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Are ducks attracted to color? Any color more than another? Just curious.

Mark
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Mark

At what scale? And what do you mean attracted?

My somewhat informed guess is that at long distance ducks just recognize dark and light patterns. Up close ducks definitely observe color which is why males are so brightly colored. But I doubt a mallard can see the ?right shade? of iridescent green at 1/2 mile.

There are lots of stories of people successfully decoying ducks to within gun range with bleach bottles painted black.
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Interesting concept. I'd think ducks would be attracted to colors that represent basic needs such as breeding, food and safety. In addition to colors it'd likely also be movement or lack of same.


Pete


MOLON LABE [mo 'lon la 've]

Technology has it's place, hunting isn't it.

Life's a blink, never have to say ....... "I should have"!

"That human optimism & goodness that we put our faith in, is in no more danger than the stars in the jaws of the clouds." .................Victor Hugo
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Well, they were never turned off by our bright yellow kayak or our pink flamingo decoys...
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Are the flamingo's in season or confidence decoys?
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Sorry for the cryptic question. While cruising around the Internet today, I came across some unique remote controlled underwater lights. I was looking for something that would illuminate, underwater, the area around our boat or dock. I know that lights are used to attract baitfish to attract bigger fish and started wondering f ducks, or other animals would be attracted to certain lights as well.

And no, not looking to make another electronic duck attraction machine, was just wondering.

Mark
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Mark W wrote:
Are ducks attracted to color? Any color more than another? Just curious.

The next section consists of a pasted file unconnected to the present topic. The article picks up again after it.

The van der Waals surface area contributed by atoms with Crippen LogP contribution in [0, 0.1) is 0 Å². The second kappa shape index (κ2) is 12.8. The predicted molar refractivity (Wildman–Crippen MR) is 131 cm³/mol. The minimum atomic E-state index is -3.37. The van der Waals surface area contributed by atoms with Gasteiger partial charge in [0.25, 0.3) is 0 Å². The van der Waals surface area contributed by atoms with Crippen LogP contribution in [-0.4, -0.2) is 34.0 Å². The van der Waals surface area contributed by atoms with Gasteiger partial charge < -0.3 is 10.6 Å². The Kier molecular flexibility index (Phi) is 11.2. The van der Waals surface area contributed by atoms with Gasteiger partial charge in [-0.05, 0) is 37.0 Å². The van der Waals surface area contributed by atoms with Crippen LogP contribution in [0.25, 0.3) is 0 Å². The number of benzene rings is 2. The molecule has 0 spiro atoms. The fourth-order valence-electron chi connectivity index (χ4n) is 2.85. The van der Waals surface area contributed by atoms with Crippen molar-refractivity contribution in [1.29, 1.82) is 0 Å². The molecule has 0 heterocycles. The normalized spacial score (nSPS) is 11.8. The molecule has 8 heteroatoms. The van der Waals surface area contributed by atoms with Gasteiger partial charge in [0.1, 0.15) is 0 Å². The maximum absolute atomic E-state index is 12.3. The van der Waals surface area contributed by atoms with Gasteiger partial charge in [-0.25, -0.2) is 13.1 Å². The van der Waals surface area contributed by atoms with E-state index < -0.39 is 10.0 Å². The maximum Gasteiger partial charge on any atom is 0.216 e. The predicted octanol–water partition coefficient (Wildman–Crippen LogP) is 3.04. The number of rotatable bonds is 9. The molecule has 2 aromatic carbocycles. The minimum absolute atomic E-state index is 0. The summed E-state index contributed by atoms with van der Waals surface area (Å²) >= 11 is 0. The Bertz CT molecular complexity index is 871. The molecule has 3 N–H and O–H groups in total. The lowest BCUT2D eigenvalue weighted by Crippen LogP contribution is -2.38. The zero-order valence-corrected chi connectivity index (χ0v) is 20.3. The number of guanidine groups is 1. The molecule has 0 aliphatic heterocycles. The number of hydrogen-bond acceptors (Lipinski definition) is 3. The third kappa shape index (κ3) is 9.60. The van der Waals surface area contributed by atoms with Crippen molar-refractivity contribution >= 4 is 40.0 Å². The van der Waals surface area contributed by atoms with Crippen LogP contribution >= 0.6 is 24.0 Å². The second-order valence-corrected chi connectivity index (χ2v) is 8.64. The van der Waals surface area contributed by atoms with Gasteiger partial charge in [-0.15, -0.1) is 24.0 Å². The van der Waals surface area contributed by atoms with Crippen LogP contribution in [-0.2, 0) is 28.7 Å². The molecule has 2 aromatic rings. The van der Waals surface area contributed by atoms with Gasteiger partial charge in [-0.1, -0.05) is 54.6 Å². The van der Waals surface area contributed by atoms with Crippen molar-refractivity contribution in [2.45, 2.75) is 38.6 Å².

Mark


What color feed pellets are you using? w00t

Take care, Huntindave McCann Smile SHELL ROCK IA. ,,,,,, "As sailors grow older, the wiser ones move to smaller boats." Thomas Firth Jones, Multihull Voyaging
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Capt Rich Geminski wrote:
Are the flamingo's in season or confidence decoys?


naaaaaaahhhhhhh they were more to prove that ducks likely wouldn't be bothered by them. There was a huge disagreement on another forum that we got into about decoys and how if the setup wasn't "just right" and having the right birds in the spread the ducks would never ever, ever come in. Steve called BS on the person who was dissing a newbie for not setting up "right" and said that we could put flamingo decoys out in our spread, duck decoys placed haphazardly and the ducks wouldn't care.....they didn't....I think we hunted with the flamingos for most of a whole season and collected red heads, bluebills, teal of both varieties, pintail, gadwall, mottled ducks, ruddy ducks, ringnecks and black bellied and fulvous whistling ducks that year.

But the flamingos were fun so we would bring em out from time to time after that season....
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Yep, what Brad said.


Carl
Mobile, AL
DHBP Member since 1998

"Life is too short to drink bad beer."
Disclaimer: This post and/or report is not a substantiation of or reflection on the true accuracy of the present surveying methods. It is only a report on or comment concerning local observation and/or results. Your results and observation may vary based on your location, local water conditions, food supply, weather conditions and migratory patterns "
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Guys tend to over think this stuff, they feel every passing bird should decoy to their irresistible spread, and when they don't, it must be the spread, or paint job, whatever.